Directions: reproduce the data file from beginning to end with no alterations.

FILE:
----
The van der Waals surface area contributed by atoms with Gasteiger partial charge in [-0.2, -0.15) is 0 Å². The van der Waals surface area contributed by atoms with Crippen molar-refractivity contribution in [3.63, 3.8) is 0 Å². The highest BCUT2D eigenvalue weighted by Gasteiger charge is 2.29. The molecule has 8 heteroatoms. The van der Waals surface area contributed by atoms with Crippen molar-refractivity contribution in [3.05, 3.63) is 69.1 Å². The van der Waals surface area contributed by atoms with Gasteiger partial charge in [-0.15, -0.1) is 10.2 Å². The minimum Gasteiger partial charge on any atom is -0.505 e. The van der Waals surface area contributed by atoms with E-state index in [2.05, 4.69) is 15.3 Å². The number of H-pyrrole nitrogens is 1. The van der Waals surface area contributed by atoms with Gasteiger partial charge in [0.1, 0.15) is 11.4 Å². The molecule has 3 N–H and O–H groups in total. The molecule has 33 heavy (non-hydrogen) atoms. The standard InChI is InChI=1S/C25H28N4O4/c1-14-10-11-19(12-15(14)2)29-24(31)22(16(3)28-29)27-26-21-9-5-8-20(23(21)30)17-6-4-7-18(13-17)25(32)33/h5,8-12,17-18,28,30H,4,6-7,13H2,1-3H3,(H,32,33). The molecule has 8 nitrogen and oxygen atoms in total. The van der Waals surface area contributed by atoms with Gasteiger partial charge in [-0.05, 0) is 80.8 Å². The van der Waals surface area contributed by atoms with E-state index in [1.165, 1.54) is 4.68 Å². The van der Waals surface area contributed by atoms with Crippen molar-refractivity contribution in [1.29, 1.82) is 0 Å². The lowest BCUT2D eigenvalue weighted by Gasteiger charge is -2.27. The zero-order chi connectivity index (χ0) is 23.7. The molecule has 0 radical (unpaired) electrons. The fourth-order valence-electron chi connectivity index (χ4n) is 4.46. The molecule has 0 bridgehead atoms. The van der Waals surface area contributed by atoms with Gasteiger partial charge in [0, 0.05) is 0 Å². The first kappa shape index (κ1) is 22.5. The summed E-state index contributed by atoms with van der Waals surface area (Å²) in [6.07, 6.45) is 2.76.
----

The van der Waals surface area contributed by atoms with Gasteiger partial charge in [-0.2, -0.15) is 0 Å². The van der Waals surface area contributed by atoms with Crippen molar-refractivity contribution in [3.63, 3.8) is 0 Å². The highest BCUT2D eigenvalue weighted by Gasteiger charge is 2.29. The molecule has 8 heteroatoms. The van der Waals surface area contributed by atoms with Crippen molar-refractivity contribution in [3.05, 3.63) is 69.1 Å². The van der Waals surface area contributed by atoms with Gasteiger partial charge in [-0.15, -0.1) is 10.2 Å². The minimum Gasteiger partial charge on any atom is -0.505 e. The van der Waals surface area contributed by atoms with E-state index in [2.05, 4.69) is 15.3 Å². The number of H-pyrrole nitrogens is 1. The van der Waals surface area contributed by atoms with Gasteiger partial charge in [0.1, 0.15) is 11.4 Å². The molecule has 3 N–H and O–H groups in total. The molecule has 33 heavy (non-hydrogen) atoms. The standard InChI is InChI=1S/C25H28N4O4/c1-14-10-11-19(12-15(14)2)29-24(31)22(16(3)28-29)27-26-21-9-5-8-20(23(21)30)17-6-4-7-18(13-17)25(32)33/h5,8-12,17-18,28,30H,4,6-7,13H2,1-3H3,(H,32,33). The molecule has 8 nitrogen and oxygen atoms in total. The van der Waals surface area contributed by atoms with Gasteiger partial charge in [-0.05, 0) is 80.8 Å². The van der Waals surface area contributed by atoms with E-state index in [1.165, 1.54) is 4.68 Å². The van der Waals surface area contributed by atoms with Crippen molar-refractivity contribution in [1.29, 1.82) is 0 Å². The lowest BCUT2D eigenvalue weighted by Gasteiger charge is -2.27. The zero-order chi connectivity index (χ0) is 23.7. The molecule has 0 radical (unpaired) electrons. The fourth-order valence-electron chi connectivity index (χ4n) is 4.46. The molecule has 0 bridgehead atoms. The van der Waals surface area contributed by atoms with Gasteiger partial charge in [0, 0.05) is 0 Å². The first kappa shape index (κ1) is 22.5. The summed E-state index contributed by atoms with van der Waals surface area (Å²) in [6.07, 6.45) is 2.76.